The question of moving vi to /bin

John L. Templer green_tiger at
Thu Jun 25 05:49:44 UTC 2009

Hash: SHA1

Manish Jain wrote:
>> If you want to make a case for replacing ed(1), you're going to have
>> to come up with some concrete reasons for doing so, not just make a
>> (long and hyperbolic) statement that you don't like it.
> Any Unix tool has to clearly fall either under the category of
> non-interactive (grep, sed, ex) or interactive (vi, wget, sysinstall).

Oh really?  Many Unix programs have traditionally had both a command
line mode of operation and an interactive mode, and that's still pretty
much still true.  Usually when you run a program you put arguments on
the command line, and the program does what those arguments tell it to
do.  But for many programs, if you run them with no arguments they run
in interactive mode and wait for the user to issue commands telling the
program what to do.

> The case of non-interactive tools is simple : just do what you are told
> on the commandline and exit. For interactive tools, at a minimum, the
> application has to be show what data it is working on and what it does
> with the data when the user presses a key (or a series of them). ed was
> never meant to be non-interactive, and it does not fulfil the basic
> requirements of being interactive. That's one reason. Secondly, how many
> times does an average commandline user even think of using ed when he
> needs to edit a file, even in the extreme case where there are no
> alternatives ?

ed is an interactive program, and it has always been considered as such,
at least since BSD 4.2.  Way back then there were three main editors,
ex, vi, and ed.  If you had a nice video terminal then you used vi.  But
if you were stuck using a hard copy terminal like a Decwriter, then you
used ex.  And ed was the simplified (dumbed down) editor for newbies.

ed is an interactive program because the user "interacts" with it.  You
give it command, it does something, you give it some more commands, it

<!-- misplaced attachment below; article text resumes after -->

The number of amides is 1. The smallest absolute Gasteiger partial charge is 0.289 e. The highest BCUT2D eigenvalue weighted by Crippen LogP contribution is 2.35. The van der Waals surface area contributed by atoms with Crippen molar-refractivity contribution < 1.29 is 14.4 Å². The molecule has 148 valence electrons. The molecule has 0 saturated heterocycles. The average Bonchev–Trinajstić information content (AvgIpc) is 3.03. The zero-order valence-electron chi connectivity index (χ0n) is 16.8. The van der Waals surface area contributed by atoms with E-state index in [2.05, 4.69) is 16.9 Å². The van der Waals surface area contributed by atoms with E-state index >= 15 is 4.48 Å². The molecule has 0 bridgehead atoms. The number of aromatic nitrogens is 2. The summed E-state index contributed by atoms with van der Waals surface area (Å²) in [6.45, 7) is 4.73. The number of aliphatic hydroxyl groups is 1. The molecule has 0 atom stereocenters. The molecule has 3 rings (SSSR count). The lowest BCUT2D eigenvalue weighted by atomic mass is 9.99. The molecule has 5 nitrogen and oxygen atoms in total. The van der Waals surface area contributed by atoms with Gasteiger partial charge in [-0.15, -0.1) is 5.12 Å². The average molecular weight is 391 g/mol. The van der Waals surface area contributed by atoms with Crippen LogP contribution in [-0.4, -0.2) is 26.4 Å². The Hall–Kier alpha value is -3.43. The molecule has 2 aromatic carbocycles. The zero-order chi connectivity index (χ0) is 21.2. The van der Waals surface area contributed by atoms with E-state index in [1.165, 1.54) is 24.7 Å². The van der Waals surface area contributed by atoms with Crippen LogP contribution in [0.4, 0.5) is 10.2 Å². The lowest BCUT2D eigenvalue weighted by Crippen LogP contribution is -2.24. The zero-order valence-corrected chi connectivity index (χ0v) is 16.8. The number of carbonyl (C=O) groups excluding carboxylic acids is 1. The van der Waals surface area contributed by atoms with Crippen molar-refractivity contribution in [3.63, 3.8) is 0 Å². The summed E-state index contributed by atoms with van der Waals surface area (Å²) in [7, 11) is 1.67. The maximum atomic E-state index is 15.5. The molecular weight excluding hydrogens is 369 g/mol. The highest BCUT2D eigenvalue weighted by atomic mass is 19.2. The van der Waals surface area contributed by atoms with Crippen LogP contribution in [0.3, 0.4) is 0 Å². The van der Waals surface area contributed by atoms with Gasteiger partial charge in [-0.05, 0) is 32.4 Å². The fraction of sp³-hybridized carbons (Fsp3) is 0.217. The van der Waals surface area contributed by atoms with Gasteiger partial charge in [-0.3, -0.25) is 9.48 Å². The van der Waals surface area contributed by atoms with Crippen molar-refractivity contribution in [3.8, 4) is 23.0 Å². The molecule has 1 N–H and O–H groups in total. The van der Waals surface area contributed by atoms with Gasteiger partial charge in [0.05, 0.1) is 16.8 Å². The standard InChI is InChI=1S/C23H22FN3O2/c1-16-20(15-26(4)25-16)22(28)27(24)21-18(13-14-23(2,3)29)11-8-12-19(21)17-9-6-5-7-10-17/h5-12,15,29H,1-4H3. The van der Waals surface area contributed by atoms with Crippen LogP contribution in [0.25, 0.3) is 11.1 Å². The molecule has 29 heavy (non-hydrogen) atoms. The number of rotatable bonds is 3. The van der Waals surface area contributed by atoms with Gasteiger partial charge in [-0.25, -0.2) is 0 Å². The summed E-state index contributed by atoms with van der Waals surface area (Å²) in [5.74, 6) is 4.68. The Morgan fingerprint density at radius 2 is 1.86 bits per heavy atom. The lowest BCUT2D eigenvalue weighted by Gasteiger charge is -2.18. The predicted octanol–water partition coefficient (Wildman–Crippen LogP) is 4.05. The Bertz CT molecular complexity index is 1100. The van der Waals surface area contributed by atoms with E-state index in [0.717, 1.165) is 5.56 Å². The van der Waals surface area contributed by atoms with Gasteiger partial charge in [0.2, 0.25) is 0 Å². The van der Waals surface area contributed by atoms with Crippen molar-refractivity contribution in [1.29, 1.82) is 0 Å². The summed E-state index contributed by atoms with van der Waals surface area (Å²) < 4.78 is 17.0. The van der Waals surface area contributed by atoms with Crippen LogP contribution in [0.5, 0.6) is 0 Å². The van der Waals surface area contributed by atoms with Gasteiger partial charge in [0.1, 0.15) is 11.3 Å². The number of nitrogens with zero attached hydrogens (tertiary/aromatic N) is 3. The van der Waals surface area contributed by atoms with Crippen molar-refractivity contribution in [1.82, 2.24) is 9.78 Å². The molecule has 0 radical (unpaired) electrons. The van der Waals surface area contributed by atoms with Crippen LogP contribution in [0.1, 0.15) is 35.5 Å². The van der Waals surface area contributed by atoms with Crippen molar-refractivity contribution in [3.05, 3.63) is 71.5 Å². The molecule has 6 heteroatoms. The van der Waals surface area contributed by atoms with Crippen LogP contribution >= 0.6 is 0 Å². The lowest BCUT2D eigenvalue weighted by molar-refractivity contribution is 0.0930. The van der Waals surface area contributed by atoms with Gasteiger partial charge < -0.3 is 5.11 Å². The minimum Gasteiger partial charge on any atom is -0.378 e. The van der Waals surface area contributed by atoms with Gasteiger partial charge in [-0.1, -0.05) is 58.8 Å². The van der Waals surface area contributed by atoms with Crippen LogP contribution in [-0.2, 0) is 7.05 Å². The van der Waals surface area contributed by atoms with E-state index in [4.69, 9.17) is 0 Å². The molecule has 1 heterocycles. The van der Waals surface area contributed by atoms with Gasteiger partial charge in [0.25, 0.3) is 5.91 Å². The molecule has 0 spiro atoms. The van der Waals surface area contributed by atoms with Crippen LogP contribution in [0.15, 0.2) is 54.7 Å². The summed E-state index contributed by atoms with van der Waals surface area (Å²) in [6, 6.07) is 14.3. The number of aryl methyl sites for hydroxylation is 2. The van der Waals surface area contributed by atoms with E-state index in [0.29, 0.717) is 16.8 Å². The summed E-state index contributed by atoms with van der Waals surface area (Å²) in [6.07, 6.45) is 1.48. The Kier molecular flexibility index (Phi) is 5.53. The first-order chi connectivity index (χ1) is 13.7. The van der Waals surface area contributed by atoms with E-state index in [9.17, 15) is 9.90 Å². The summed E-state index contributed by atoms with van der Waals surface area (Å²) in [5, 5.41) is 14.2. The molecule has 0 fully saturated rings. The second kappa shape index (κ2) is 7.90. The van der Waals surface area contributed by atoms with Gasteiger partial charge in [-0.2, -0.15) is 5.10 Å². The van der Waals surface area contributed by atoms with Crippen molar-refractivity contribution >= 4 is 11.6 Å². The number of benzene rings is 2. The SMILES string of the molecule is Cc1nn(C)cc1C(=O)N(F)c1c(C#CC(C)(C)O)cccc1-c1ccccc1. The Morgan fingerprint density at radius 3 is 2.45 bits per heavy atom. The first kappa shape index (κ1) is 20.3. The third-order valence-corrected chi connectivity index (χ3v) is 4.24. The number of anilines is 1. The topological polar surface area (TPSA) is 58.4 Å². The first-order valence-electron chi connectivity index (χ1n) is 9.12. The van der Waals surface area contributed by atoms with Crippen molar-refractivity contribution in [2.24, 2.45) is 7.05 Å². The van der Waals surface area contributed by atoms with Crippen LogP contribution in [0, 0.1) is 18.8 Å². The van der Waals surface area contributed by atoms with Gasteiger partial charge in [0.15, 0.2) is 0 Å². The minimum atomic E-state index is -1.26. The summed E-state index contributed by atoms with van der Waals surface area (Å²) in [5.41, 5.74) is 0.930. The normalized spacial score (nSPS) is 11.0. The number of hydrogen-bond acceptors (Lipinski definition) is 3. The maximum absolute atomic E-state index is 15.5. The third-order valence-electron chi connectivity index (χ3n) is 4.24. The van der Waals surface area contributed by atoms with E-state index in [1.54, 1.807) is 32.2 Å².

does more stuff, etc.  Interactive does not mean screen based.

> Till the improvements are in place, we need the alternative of having vi
> under /bin rather than /usr/bin.
> Actually, it surprises me to what extent the core of the FreeBSD
> community is enamoured with this idea of a micro-minimalistic base, in
> which it is practically impossible to do anything except run fsck.
> Matters don't stop there. Seeing the limitations of this approach, the
> community churns up wierd workarounds like /rescue/vi, when all that was
> needed was shift vi from /usr. You talk about the need for compliance
> with old hardware and embedded systems to save a few kilos. How old is
> the hardware that you have in mind ? The oldest system running FreeBSD I
> know of is a 1997 Pentium with a 2 GB disk, and even that can easily
> withstand the change I am suggesting. Machines older than that are
> actually DEAD and don't have to be factored in. As for embedded systems,
> the primary target of FreeBSD is servers, workstations and *tops. The
> embedded world hasn't survived riding on FreeBSD, nor the other way
> round. So from the viewpoint of the greatest good of the largest number,
> over-indulging a mindset fixed around minimizing the base only leads to
> degradation, not improvement. Getting to boast of a 900K / won't do any
> good when people are thinking of having decent firepower (even while in
> single-user mode) and its ease of use.

It's not just keeping the core system small, it's ensuring that if the
disk containing /usr fails to mount, then you still have enough of the
system to fix the problem.  Admittedly this isn't as much of a concern
now, what with rescue disks and CDs with bootable live systems, but it's
still nice to have.

John L. Templer
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